Employers in California need to make all of their employment decisions based on the work performance and qualifications of their employees. They cannot base their decisions on the qualifications of the employees that they cannot control. These include decisions made based on race, gender, disability, age and others.
For example, employers may have preconceived notions about older employees’ ability to work or complete certain job tasks. However, they cannot make employment decisions based solely on the employees’ ages. They must make decisions based on the individual qualifications of each employee otherwise, it could be age discrimination.
Areas of employment protected from age discrimination
Age discrimination is prohibited in all areas of employment as well. It does not simply prohibit employers from firing employees who have reached a certain age. Employers are also prohibited from age discrimination in the following aspects of employment as well.
- Retaliation against employees who refuse to partake in actions that would result in age discrimination or those who participate in investigations regarding age discrimination
- Job advertisements cannot contain age preferences or age limits for job positions unless age is a bona fide qualification for completing the tasks necessary for the job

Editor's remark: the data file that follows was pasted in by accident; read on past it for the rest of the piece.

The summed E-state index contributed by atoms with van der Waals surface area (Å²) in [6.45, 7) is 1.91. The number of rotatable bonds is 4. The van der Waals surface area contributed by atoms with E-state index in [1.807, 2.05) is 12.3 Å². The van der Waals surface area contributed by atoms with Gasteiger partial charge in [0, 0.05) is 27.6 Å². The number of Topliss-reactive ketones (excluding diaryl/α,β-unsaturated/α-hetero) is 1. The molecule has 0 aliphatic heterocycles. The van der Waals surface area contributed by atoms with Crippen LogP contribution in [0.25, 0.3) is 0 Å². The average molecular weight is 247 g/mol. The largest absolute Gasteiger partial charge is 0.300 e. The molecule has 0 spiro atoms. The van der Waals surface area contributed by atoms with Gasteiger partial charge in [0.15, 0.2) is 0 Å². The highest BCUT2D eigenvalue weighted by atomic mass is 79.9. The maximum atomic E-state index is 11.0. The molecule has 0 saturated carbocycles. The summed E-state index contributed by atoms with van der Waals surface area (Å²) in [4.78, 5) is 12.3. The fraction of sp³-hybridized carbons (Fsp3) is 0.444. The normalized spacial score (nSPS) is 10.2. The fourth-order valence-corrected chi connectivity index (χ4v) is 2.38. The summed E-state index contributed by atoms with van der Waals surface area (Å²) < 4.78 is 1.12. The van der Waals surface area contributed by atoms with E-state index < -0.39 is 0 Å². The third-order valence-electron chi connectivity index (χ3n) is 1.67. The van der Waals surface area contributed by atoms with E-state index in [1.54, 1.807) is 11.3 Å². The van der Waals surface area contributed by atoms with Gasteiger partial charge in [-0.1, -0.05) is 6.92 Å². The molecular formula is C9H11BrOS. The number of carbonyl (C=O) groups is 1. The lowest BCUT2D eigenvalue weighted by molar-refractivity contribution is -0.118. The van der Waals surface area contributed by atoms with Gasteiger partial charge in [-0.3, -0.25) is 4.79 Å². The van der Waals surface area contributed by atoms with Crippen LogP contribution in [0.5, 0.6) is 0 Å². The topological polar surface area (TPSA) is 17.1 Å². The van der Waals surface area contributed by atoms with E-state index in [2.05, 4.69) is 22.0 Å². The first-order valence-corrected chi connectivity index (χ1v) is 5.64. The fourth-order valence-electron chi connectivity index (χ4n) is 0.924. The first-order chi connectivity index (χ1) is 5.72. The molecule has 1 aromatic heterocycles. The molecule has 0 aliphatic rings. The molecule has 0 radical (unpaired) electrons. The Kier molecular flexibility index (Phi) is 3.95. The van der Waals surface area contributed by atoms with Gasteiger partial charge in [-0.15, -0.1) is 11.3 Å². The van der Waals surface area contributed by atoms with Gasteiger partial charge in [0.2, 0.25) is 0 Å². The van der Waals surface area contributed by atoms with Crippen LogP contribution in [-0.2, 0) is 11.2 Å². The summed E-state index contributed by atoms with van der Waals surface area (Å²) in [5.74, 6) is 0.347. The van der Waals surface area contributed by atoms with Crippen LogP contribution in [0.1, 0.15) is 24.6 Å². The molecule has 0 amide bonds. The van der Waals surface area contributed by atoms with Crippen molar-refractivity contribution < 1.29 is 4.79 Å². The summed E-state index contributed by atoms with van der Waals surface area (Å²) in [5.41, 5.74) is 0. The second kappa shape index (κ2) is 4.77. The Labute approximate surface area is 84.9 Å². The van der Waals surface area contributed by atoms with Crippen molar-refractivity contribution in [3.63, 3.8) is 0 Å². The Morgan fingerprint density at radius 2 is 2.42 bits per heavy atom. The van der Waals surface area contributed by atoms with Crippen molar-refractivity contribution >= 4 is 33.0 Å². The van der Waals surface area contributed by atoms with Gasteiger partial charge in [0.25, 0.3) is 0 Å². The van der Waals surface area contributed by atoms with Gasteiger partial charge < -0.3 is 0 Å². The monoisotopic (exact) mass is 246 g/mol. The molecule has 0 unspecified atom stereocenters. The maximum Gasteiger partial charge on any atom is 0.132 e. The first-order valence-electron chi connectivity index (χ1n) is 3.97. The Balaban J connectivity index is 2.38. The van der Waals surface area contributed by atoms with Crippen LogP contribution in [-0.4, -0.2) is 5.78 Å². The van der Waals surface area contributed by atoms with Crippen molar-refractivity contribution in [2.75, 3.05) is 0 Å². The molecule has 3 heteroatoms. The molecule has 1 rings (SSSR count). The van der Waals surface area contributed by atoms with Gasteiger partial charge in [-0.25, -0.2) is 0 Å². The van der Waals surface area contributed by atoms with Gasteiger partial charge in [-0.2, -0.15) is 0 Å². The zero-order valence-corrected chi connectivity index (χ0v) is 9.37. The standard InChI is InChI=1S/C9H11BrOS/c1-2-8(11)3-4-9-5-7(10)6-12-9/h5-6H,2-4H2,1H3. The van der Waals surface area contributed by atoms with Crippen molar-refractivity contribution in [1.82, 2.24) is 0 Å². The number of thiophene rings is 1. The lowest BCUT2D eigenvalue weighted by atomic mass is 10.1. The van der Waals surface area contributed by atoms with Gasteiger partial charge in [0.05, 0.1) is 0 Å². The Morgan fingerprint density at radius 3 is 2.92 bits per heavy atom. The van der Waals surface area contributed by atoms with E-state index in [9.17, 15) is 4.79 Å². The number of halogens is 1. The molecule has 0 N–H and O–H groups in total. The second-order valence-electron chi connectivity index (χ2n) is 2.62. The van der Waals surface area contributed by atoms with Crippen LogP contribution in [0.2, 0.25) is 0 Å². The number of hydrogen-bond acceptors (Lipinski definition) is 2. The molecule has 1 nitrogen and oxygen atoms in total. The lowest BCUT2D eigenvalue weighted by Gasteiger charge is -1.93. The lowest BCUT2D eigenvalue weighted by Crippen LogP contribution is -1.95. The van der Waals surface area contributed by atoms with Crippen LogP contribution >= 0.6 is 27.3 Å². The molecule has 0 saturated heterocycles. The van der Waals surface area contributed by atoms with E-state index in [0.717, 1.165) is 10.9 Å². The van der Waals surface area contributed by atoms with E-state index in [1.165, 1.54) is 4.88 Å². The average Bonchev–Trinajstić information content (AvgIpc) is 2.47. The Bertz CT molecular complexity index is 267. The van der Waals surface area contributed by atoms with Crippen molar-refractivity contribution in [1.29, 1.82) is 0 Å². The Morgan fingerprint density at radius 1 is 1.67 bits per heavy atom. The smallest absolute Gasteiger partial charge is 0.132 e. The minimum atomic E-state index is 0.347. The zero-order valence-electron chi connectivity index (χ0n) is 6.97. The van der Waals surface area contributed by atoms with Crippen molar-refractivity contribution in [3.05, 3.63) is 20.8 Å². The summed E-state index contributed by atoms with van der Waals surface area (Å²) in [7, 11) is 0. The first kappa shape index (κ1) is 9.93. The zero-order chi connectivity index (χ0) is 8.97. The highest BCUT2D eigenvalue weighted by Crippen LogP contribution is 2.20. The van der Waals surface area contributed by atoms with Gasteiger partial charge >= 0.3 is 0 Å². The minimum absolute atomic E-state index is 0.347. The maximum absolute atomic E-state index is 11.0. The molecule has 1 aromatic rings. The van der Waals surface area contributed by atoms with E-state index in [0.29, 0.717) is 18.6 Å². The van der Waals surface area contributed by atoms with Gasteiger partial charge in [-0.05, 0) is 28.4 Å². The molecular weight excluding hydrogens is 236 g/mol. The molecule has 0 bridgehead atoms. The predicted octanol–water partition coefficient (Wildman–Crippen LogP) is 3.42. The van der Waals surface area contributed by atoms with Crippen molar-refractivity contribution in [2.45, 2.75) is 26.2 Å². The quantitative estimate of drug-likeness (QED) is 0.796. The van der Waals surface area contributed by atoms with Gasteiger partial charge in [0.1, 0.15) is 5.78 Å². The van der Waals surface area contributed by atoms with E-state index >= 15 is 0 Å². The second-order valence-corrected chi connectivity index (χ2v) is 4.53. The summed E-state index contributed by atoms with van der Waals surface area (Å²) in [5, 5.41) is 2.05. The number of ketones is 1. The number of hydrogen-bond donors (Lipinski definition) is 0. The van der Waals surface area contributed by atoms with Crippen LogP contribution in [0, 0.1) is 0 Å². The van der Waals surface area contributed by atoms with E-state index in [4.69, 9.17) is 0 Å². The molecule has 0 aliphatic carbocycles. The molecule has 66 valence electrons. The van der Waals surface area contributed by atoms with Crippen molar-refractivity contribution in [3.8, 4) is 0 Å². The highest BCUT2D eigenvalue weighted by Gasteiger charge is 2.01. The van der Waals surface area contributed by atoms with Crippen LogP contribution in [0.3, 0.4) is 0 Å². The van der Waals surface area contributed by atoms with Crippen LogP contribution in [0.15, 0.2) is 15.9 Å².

- Apprenticeship programs cannot refuse to accept people based on their age
- Employers should be cautious of asking for birthdates on job applications unless it is legally necessary. This is not specifically prohibited, but it can show possible age discrimination
- Benefits given to employees must be given to all employees even if providing them to older employees may result in higher costs for the employer
In certain situations, employees may waive the protections of the Age Discrimination in Employment Act (ADEA) such as when accepting early retirement incentives. However, the decision to waive the rights under the ADEA is completely up to the employee and not the employer.
The ADEA protects all employees over the age of 40 in California. There are many reasons why an employer may want to keep certain parts of their workforce younger. However, employers cannot make decisions simply based on the employees’ ages.
If employees are the victims of age discrimination, they may be able to receive compensation for the damages they suffer as a result. This could include lost income, lost benefits and other damages. Experienced attorneys understand the rights of older employees and may be able to help protect them.